Don’t Put Customers First, And Other Counterintuitive Business Commandments

Leadership psychologist Susan Battley turns some conventional business wisdom on its head.

Don’t Put Customers First, And Other Counterintuitive Business Commandments

Here we are with one month already ticked off our calendars. Perhaps your New Year’s resolutions included new professional and business priorities. But have you considered the activities you should not be doing? I offer three contrarian commandments that challenge conventional wisdom and the unintended consequences of daily executive focus and decision-making.


Commandment 1. You will not put customers first.
This commandment may sound counterintuitive, even heretical. Plus I will not endear myself to those making a living offering customer service seminars. However, the unvarnished truth is organizations cannot excel by putting customers first.

Rather, you must put your employees first. Your people are the rocket fuel that powers your organization’s creativity and performance. Talented, motivated, and well-trained employees will make your customers feel like they come first. They will be customer-focused, which means being highly attuned to customer values and satisfaction, as well as to market trends and innovation.

Hire people who are a “whole person fit” for the job and the organization’s culture. Treat them as full partners. Build and nourish a culture of recognition and trust. Southwest Airlines Chairman Emeritus and former CEO Herb Kelleher sums up these points well: “If the employees come first, then they’re happy. A motivated employee treats the customer well. The customer is happy so they keep coming back, which pleases the shareholders.”

Commandment 2. You will not stay in the cloister.
I have found one of the most dangerous traps that executives and managers can fall into involves operating within a very circumscribed world. This “cloister” is variously called the executive floor, administration building, company headquarters, etc. You interact with the same people at the same meetings, conferences, and social functions week in and week out. You also get the same viewpoints, biases, and filtered information week in and week out. And, just as important, lots and lots of people who are critical to your department’s or organization’s success do not get to interact with you.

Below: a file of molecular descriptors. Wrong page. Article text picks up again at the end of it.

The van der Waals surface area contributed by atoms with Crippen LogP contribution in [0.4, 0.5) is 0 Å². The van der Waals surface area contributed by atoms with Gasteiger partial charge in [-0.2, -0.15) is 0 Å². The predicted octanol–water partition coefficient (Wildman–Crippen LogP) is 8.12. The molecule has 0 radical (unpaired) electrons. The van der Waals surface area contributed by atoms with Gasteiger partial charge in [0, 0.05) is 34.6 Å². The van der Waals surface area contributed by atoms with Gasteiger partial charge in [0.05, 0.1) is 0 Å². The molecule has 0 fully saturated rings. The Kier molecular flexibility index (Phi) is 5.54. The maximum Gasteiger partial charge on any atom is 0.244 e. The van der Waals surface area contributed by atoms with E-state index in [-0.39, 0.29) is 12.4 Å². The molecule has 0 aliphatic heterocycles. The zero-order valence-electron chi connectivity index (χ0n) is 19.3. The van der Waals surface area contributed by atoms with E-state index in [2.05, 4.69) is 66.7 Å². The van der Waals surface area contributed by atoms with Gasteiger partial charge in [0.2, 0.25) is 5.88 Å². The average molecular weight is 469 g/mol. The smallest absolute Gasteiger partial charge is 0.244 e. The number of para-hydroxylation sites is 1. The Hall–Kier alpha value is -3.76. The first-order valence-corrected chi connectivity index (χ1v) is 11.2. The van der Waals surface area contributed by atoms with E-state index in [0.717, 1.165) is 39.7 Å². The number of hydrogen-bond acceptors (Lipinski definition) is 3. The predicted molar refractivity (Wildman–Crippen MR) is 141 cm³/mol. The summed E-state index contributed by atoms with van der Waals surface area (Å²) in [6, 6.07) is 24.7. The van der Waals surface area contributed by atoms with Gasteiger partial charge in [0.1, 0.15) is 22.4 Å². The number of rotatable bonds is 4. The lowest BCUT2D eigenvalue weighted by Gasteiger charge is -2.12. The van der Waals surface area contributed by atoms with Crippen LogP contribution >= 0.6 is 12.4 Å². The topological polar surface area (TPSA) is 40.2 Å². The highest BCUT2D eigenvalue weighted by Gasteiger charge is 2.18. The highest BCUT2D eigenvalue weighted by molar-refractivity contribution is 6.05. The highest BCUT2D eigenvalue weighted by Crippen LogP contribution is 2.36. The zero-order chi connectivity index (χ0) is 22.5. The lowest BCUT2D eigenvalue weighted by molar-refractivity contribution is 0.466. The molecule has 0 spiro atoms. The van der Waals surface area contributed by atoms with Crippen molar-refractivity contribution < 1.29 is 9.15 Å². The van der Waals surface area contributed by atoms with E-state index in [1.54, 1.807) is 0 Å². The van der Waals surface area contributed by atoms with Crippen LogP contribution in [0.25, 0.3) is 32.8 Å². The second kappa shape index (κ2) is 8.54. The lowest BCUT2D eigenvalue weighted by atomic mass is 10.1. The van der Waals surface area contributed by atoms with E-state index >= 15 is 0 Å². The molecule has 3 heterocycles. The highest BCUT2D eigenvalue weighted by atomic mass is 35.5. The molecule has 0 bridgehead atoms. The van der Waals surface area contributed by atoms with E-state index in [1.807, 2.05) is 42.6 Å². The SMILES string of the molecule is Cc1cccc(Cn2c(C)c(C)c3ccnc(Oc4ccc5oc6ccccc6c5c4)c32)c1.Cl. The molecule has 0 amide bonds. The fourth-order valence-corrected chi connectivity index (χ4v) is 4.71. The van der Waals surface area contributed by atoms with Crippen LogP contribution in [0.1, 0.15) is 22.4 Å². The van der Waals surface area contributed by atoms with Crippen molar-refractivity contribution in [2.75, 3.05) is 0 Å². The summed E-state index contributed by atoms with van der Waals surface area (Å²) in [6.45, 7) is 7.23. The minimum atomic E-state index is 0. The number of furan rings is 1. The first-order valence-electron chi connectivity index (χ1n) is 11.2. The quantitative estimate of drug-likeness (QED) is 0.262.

In my experience, middle managers and project directors–both of whom are key operational lynchpins–often have little access to senior management. This state of affairs is poor for morale, operational excellence, and accelerating development of next-generation leaders.

Break out of your cloister. Dedicate time on a regular basis to meet with new hires, front-line employees, and middle managers. Get out and lead by walking around and listening. Schedule a monthly breakfast or informal bag lunch. These activities are powerful ways to show you are paying attention. And you will be surprised at what you will learn.


Commandment 3. You will not launch new projects without adequate resources.
Remember the I Love Lucy episode at the chocolate factory? Lucy cannot keep up as the conveyor belt bearing the chocolates moves faster and faster. Instead, in frustration and desperation, she starts stuffing the candies into her mouth and apron pockets to make it look as if she is able to get the job done.

Your staff and subordinates are working at full throttle now. There is no slack. So, when you get set to launch a new project or initiative, implementation must translate into work effort. I call this reality “the invisible obvious” because so many decision-makers overlook, minimize or underestimate the impact of new projects on their people’s performance, morale, and loyalty. Too many initiatives yield subpar results or are dead on arrival simply because they were under-resourced right from the start.

In fact, leaders run the risk of losing their best talent under these circumstances because star performers will not tolerate I Love Lucy conveyer-belt conditions. If they cannot see a ready path to being successful, your best people will leave.

Take a disciplined, realistic approach to launching new projects. If something substantial is added to a person or team’s portfolio, either add sufficient resources or remove something of equivalent value and effort. Remember, when everything is important, nothing is important.

Heed these three commandments for greater productivity, profitability, and innovation in the coming year.

Susan Battley is founder and chief executive of Battley Performance Consulting, specializing in leader and boardroom effectiveness. She is a leadership psychologist, author and speaker, with doctorates in psychology (PsyD) and economic history (PhD). Follow her on Twitter @DrSusanBattley.


[Image: Flickr user Kazuya Minami]